While the current crisis of the Israel-Hamas war is the impetus for this issue, there is a bigger conversation on allyship – one that was waged in the era of colonization, slavery, or, pick a war, any war. How do we show up and be present beyond performative allyship? How do we stabilize cultural norms so we aren't swung from one side of a pendulum to the other when crises force us into choosing sides – into “othering” one another?

You are likely wondering what “side” Studio Potter’s editor is condemning or championing. My rage is against the machine and the knowledge that I am inevitably a cog within; I condemn institutionalized inequity, and I am against the artificial divisions of humankind. I condemn the systematic failures that allow crises to victimize innocent people – to victimize potters and artists. As the mother of a child who lives internationally and regularly attends international festivals, I condemn Hamas and the Hamas attack against Israel on October 7, 2023. To be clear, I vigorously condemn all terrorism against Israel, all terrorism against Jewish people. I am a racial and ethnic byproduct of the Spanish colonization of Indigenous peoples, then the Western colonization of my foremothers (cycle upon cycle), and for that, I condemn land grabbing, human displacement, and the cultural destruction that is born from colonization and war. To be clear, I condemn Israel's sweeping aggression against Hamas which has blindly destroyed Palestinian history, Palestinian culture, and Palestinian people. The post-modernist in me condemns it all – everything. 

I champion risk-takers, bridge-builders, and those willing to have hard yet thoughtful conversations. I champion those who, when faced with insurmountable problems, with no solutions or positive ideas, start where they are with small action. I champion uncertainty. I champion autonomy.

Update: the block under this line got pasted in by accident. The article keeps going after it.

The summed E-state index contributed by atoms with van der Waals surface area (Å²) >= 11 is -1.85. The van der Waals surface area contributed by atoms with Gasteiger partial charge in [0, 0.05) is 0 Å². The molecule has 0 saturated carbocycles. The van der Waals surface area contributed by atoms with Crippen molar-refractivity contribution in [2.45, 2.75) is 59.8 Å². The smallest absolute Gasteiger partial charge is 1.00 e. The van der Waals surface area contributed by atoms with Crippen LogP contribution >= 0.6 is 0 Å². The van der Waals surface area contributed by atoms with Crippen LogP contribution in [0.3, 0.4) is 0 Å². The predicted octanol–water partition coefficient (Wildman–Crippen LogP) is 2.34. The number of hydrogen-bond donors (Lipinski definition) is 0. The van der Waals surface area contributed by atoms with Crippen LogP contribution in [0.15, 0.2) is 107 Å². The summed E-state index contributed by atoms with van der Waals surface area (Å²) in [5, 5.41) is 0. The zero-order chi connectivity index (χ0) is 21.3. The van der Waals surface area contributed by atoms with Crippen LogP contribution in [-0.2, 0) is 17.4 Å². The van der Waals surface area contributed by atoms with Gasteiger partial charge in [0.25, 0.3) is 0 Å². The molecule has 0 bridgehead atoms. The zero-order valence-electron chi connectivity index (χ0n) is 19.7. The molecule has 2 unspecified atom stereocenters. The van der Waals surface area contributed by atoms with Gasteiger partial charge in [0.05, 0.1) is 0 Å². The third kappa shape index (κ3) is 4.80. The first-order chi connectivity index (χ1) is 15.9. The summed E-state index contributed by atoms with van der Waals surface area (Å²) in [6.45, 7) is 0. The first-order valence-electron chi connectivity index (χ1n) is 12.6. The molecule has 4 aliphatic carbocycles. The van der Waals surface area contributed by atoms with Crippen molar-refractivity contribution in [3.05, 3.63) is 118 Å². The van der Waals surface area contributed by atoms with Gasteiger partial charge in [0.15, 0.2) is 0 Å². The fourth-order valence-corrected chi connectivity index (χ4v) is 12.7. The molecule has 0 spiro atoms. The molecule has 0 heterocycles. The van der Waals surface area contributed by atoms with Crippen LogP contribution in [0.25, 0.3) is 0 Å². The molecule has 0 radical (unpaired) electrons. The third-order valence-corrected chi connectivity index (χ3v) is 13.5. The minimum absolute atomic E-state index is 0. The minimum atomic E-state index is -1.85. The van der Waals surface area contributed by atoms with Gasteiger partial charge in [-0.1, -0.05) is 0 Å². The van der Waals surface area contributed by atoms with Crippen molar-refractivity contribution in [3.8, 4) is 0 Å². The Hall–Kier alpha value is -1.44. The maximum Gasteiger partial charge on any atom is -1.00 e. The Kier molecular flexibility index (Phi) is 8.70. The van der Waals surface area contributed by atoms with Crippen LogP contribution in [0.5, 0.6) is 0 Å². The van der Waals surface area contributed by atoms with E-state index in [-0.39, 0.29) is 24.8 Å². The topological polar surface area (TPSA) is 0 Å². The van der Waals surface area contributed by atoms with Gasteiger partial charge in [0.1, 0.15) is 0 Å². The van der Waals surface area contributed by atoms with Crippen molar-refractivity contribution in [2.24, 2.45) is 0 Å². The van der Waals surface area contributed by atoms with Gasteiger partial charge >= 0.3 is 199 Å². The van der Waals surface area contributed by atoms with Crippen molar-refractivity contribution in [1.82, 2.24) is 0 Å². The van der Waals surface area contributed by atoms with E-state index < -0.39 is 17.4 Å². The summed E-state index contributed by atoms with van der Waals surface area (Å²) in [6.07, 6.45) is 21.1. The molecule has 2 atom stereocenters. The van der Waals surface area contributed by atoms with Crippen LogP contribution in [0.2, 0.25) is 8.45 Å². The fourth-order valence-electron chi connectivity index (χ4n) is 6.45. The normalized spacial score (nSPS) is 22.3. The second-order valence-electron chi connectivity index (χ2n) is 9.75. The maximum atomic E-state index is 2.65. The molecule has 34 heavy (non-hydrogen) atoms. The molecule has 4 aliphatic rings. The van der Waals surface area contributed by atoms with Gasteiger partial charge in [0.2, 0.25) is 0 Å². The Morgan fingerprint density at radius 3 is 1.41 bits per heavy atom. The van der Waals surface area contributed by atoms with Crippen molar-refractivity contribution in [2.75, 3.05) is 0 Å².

I champion talking between two opposing ideologies. When talking stops, this silence becomes fertile ground for violence. I want to talk; I want to chip away, intentionally and methodically, at hate. I welcome you to the conversation and to read three articles from varying perspectives. Amal Tamari presents "Potters for Palestine: The Need for Solidarity," Tzipporah Schvarcz pens "A Letter for Peace," and in our free monthly article Yinka Orafidiya reflects on "'Activism' in the Age of Social Media."

Upon reading this month's issue, I am not asking you to stand up and make a declaration of who is who and who is othered. I am asking for the platform to have hard conversations that are handled with compassion and perseverance; to be socially responsive, not reactive. Each of our authors this month calls for us to authentically show up for one another amidst the horrific – demoralizing – statistics of current crises that freeze our capacity to act. 

From the position of an editor, I can find the strength to do at least one thing: to start where I am – imperfect as it may be – which is to secure a protected space for hard conversations that affect our ceramic community. This will not be happy reading, my friends, but it will be necessary for our pursuit of creative wisdom.

Within this month of heavy conversations, we don't want to overlook the significance of Black History Month; Black history is an expansive legacy that is so much more than a month. We encourage you to read an article from our archives on the artist Leroy Johnson, which was originally published in our June 2000, Vol. 28 No. 2., “Woodfiring” issue – free to all readers – and browse our "Black History – Selections from the Archive."

 

 

Randi O'Brien, editor